# Why is van der Waals equation used?

Jun 8, 2018

Well, real gases have intermolecular forces, don't they?

And thus, we use the van der Waals equation of state to account for such forces:

$P = \frac{R T}{\overline{V} - b} - \frac{a}{{\overline{V}}^{2}}$

These forces manifest themselves in:

• $a$, a constant that accounts for the average forces of attraction.
• $b$, a constant that accounts for the fact that gases are not always negligible compared to the size of their container.

and these modify the true molar volume, $\overline{V} \equiv \frac{V}{n}$. Upon solving for the cubic equation in terms of the molar volume,

$\overline{\underline{|}} \stackrel{\text{ ")(" "barV^3 - (b + (RT)/P)barV^2 + a/PbarV - (ab)/P = 0" }}{|}$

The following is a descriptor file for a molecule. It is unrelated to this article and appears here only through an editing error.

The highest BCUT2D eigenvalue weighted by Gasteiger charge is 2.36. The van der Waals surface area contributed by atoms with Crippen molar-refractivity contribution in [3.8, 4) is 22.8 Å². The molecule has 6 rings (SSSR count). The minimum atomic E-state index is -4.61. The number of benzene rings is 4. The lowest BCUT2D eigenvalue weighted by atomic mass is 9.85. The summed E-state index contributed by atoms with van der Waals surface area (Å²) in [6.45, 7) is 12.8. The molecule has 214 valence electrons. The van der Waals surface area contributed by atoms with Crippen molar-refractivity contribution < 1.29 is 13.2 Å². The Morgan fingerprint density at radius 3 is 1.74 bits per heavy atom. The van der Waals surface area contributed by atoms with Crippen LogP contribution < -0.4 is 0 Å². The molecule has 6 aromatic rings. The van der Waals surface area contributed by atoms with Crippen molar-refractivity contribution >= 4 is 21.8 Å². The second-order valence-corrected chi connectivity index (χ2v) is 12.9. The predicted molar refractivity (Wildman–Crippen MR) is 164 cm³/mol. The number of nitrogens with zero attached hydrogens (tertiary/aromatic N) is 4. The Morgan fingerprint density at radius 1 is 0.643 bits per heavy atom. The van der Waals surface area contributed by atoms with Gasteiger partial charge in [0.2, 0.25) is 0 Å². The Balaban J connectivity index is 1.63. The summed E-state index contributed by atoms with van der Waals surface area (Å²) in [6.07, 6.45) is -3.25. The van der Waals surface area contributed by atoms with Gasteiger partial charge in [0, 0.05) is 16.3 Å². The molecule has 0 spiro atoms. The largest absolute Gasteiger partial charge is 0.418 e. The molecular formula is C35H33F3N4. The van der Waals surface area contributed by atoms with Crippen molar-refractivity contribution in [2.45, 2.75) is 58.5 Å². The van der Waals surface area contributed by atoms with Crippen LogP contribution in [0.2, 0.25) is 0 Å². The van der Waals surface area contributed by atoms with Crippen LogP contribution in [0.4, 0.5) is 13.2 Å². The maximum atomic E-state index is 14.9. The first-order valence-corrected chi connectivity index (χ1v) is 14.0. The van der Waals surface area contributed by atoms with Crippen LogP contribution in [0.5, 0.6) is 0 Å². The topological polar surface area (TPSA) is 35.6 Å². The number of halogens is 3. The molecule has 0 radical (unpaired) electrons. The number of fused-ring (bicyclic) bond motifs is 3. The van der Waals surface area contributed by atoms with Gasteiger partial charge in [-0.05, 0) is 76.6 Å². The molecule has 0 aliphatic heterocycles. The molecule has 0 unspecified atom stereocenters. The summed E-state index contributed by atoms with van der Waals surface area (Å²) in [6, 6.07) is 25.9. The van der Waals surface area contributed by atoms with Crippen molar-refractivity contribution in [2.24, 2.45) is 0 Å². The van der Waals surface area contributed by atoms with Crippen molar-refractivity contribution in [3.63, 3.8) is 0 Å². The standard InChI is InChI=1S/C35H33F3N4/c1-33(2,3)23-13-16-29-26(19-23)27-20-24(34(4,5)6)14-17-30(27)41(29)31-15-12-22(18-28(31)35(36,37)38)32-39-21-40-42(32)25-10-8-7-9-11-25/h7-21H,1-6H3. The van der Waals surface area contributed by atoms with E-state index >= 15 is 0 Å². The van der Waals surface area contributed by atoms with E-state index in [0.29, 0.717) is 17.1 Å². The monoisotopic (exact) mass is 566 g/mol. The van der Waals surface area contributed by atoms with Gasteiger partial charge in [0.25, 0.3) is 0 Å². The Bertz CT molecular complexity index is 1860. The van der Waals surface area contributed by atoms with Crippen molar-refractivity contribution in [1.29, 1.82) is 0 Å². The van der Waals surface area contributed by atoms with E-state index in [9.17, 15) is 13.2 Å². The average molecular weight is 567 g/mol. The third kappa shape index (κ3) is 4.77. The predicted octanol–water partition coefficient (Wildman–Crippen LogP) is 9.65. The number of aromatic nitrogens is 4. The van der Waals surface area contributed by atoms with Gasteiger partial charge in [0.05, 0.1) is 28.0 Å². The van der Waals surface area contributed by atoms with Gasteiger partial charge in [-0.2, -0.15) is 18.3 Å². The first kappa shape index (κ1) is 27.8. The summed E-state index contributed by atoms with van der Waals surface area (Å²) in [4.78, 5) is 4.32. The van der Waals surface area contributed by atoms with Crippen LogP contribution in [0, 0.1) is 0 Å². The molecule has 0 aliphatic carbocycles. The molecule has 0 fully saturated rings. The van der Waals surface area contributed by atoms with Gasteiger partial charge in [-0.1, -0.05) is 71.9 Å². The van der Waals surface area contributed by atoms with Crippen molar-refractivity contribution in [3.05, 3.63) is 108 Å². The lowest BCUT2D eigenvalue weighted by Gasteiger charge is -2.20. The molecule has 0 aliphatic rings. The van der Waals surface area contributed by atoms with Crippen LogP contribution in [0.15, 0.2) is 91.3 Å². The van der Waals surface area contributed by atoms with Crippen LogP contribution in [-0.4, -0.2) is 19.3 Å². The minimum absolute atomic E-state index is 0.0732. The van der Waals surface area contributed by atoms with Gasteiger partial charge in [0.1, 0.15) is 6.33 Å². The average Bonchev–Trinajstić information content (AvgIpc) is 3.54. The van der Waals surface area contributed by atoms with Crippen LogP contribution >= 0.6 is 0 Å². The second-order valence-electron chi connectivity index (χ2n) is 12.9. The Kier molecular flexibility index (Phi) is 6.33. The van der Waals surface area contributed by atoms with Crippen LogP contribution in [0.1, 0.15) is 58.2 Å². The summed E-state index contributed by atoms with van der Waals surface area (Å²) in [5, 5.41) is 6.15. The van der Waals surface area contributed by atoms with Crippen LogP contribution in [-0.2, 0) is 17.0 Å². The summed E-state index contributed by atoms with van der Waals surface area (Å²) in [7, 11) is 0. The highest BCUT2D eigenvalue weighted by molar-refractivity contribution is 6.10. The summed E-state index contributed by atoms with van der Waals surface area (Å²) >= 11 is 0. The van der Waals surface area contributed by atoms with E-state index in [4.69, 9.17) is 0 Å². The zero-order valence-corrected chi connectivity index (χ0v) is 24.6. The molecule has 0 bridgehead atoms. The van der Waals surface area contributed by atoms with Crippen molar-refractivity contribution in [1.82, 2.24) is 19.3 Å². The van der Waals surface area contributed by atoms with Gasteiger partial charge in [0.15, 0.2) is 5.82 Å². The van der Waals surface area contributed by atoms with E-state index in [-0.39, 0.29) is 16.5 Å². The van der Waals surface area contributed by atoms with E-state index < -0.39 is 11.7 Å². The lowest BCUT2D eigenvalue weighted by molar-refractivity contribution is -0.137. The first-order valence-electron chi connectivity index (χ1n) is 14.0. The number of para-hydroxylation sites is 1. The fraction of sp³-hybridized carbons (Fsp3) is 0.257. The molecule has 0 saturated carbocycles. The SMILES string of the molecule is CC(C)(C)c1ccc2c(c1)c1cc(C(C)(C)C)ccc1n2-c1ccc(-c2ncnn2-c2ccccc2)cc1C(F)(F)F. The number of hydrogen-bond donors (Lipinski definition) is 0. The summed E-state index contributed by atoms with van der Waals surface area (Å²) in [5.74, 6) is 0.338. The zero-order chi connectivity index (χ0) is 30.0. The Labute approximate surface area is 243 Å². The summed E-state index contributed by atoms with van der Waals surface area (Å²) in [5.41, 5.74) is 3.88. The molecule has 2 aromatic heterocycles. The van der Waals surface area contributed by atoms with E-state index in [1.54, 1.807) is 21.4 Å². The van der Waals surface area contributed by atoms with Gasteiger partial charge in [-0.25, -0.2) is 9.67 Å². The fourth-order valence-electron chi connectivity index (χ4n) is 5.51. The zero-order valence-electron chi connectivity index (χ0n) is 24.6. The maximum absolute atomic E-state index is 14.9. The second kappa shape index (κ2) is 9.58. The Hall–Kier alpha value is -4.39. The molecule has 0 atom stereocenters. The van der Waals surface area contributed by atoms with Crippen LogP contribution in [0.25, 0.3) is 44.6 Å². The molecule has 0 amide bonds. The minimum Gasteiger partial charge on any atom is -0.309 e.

For this, we need

• specified pressure $P$ in $\text{bar}$,
• temperature $T$ in $\text{K}$,
• $R = \text{0.083145 L"cdot"bar/mol"cdot"K}$,
• vdW constants $a$ in ${\text{L"^2"bar/mol}}^{2}$ and $b$ in $\text{L/mol}$.

Then this can be solved via whatever method you want to solve this cubic. This is gone into more detail here.

Three solutions arise:

• One $\overline{V}$ is of the liquid.
• One $\overline{V}$ is of the gas.
• One $\overline{V}$ is a so-called spurious (i.e. UNPHYSICAL) solution.

To know what you have just gotten, compare with the other $\overline{V}$ to see if you have found the largest one. If you did not maximize $\overline{V}$, try a different guess until you do.